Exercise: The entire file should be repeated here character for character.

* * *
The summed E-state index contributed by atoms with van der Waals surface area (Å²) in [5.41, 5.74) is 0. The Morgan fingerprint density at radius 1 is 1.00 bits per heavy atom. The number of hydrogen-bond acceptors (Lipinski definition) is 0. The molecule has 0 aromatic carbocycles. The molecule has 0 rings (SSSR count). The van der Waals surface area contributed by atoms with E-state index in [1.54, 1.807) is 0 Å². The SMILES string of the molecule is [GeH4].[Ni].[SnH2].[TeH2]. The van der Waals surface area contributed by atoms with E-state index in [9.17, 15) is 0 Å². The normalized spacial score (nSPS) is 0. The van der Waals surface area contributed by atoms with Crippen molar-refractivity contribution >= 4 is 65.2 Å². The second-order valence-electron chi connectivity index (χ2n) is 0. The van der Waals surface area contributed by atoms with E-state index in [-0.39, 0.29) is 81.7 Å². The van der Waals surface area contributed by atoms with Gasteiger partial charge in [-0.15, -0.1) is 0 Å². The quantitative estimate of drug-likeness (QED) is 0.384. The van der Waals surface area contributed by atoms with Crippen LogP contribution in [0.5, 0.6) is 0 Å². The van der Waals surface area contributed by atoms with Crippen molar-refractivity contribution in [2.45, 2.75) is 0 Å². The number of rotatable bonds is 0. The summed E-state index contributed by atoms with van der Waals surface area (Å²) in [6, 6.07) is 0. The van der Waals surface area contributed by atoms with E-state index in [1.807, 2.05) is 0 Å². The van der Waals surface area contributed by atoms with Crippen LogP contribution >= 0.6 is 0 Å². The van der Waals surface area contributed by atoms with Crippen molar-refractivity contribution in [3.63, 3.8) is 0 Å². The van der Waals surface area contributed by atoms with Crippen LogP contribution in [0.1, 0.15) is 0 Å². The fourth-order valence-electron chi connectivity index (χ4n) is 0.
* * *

The summed E-state index contributed by atoms with van der Waals surface area (Å²) in [5.41, 5.74) is 0. The Morgan fingerprint density at radius 1 is 1.00 bits per heavy atom. The number of hydrogen-bond acceptors (Lipinski definition) is 0. The molecule has 0 aromatic carbocycles. The molecule has 0 rings (SSSR count). The van der Waals surface area contributed by atoms with E-state index in [1.54, 1.807) is 0 Å². The SMILES string of the molecule is [GeH4].[Ni].[SnH2].[TeH2]. The van der Waals surface area contributed by atoms with E-state index in [9.17, 15) is 0 Å². The normalized spacial score (nSPS) is 0. The van der Waals surface area contributed by atoms with Crippen molar-refractivity contribution >= 4 is 65.2 Å². The second-order valence-electron chi connectivity index (χ2n) is 0. The van der Waals surface area contributed by atoms with E-state index in [-0.39, 0.29) is 81.7 Å². The van der Waals surface area contributed by atoms with Gasteiger partial charge in [-0.15, -0.1) is 0 Å². The quantitative estimate of drug-likeness (QED) is 0.384. The van der Waals surface area contributed by atoms with Crippen LogP contribution in [0.5, 0.6) is 0 Å². The van der Waals surface area contributed by atoms with Crippen molar-refractivity contribution in [2.45, 2.75) is 0 Å². The number of rotatable bonds is 0. The summed E-state index contributed by atoms with van der Waals surface area (Å²) in [6, 6.07) is 0. The van der Waals surface area contributed by atoms with E-state index in [1.807, 2.05) is 0 Å². The van der Waals surface area contributed by atoms with Crippen LogP contribution >= 0.6 is 0 Å². The van der Waals surface area contributed by atoms with Crippen molar-refractivity contribution in [3.63, 3.8) is 0 Å². The van der Waals surface area contributed by atoms with Crippen LogP contribution in [0.1, 0.15) is 0 Å². The fourth-order valence-electron chi connectivity index (χ4n) is 0.